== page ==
5 Tips for Healthy Grilling

By: Stacy Kennedy, MPH, RD, CSO, LDN; Reboot Nutritionist

Summertime and grilling go hand in hand, but make sure you make smart choices when it comes to what you are placing on your grill!  If you’re a big meat eater, you may want to pay attention to this: grilling meat can lead to the production of carcinogenic or cancer causing compounds.  Some of these harmful compounds, Heterocyclic amines (HCAs) and Polycyclic Aromatic Hydrocarbons (PAHs), form when meat, especially fatty meat, is cooked at high temperatures or charred and burned.  This summer, you can help reduce your cancer risk by wearing sunscreen and grilling wisely (like veggies!).

When you spark up your grill follow these simple tips for healthy choices:

  1. Grill more veggies and fruits!  If you ever needed a reason to eat more plant foods this summer here’s a great one; grilling and charring vegetables doesn’t produce the harmful cancer causing compounds that can be formed when grilling meats.   Try these Herb Marinated Grilled Veggie Skewers, Marinated Vegetable Kabobs and Grilled Fruit Kabobs.
  2. Skip the grill and bring juice to your next BBQ!  Check out this BBQ Blow Out juice full of seasonal summer veggies.
  3. Boost your protein intake at your next picnic with beans.  Go for a tasty Black Bean Burger in place of meat and take a look at Camp Reboot Health Coach, Lyra Lemieux’s Cowboy Caviar recipe.
  4. Cut down on time and fat.  Choose lean meats – for red meat, look for lean grass-fed beef.  Reduce heat on the grill, flip your meat often to help avoid charring, and cover your grill or wrap your meat in aluminum foil to limit direct contact with the grill.  Pre-cook your meat to reduce time on the grill; less time can mean less exposure to carcinogenic compounds.
  5. Choose a marinade with lemon and rosemary.  Thinner, more acidic marinades are less likely to burn compared to a thicker, more sugary marinade.

Enjoy your summer BBQ and keep in mind that physical activity, consuming a rainbow of fruits and vegetables and maintaining a healthy weight are great ways to help reduce your risk of developing cancer.

Stacy Kennedy, MPH, RD, CSO, LDN; Reboot Nutritionist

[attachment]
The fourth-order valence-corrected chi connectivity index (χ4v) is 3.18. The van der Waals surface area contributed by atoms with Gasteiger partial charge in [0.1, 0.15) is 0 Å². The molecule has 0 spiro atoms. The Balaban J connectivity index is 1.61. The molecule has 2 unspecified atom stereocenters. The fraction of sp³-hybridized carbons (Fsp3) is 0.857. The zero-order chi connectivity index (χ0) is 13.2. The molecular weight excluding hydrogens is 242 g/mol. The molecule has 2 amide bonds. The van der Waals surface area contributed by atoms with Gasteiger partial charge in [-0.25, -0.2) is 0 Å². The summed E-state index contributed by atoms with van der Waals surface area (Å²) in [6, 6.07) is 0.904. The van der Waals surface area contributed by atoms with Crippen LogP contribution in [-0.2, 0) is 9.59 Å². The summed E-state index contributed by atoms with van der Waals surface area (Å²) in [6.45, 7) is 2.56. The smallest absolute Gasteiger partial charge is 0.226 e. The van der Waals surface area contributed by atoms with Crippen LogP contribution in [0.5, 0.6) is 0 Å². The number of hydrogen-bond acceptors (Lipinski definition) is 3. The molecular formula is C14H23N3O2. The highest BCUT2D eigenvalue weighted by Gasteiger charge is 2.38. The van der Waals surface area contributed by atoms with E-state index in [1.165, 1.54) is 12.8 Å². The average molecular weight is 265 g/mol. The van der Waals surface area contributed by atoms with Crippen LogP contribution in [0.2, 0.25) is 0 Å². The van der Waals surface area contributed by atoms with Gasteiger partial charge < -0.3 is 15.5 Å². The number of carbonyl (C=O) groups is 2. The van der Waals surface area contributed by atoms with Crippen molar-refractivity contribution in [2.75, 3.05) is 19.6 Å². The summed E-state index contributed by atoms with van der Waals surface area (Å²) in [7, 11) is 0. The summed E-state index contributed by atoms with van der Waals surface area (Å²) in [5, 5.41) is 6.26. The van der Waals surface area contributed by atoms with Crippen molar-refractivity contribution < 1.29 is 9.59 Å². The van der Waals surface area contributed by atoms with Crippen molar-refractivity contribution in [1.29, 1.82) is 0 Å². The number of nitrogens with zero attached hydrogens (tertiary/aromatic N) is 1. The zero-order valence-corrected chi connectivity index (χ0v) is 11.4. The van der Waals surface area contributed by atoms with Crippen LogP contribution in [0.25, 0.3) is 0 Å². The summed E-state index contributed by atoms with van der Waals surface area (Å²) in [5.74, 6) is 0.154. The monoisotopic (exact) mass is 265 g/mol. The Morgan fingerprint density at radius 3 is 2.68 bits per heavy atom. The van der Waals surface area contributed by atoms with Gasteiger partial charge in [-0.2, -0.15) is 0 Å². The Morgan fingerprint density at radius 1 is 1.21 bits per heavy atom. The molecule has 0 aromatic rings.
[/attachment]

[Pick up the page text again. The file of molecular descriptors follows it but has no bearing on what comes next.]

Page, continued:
Stacy is a Board Certified Specialist in Oncology Nutrition and an Integrative Nutritionist. She consults for various companies, focusing on health, wellness and innovative strategies to help increase individual’s fruit and vegetable intake. Stacy is an American College of Sports Medicine Certified Health Fitness Specialist; she holds a BS degree in Dietetics from Indiana University, completed her dietetic internship at Massachusetts General Hospital, and earned a Masters in Public Health from the University of North Carolina at Chapel Hill. She is a Senior Clinical Nutritionist at the Dana Farber Cancer Institute/Brigham & Women’s Hospital, Harvard Medical School teaching affiliates, in Boston, MA, with more than 20 years of experience. Stacy created and now serves as project manager and lead writer for nutrition services content on the Dana Farber website and the affiliated, nationally recognized nutrition app. Stacy is regularly featured on TV, radio, print and social media on behalf of Dana Farber and other organizations. Together with her husband, Dr. Russell Kennedy PsyD, they have a private practice, Wellness Guides, LLC. Stacy is an adjunct professor in Wellness and Health Coaching at William James College, currently teaching a graduate course in Health Coaching. Stacy is featured in the award winning documentary films, “Fat, Sick & Nearly Dead” and “Fat, Sick & Nearly Dead 2,” and serves on the Reboot with Joe Medical Advisory Board. Stacy lives in Wellesley with her husband, two sons and three dogs. She enjoys cooking, yoga, hiking and spending time with friends and family. Stacy is also one of the nutritionists who runs our Guided Reboot programs.

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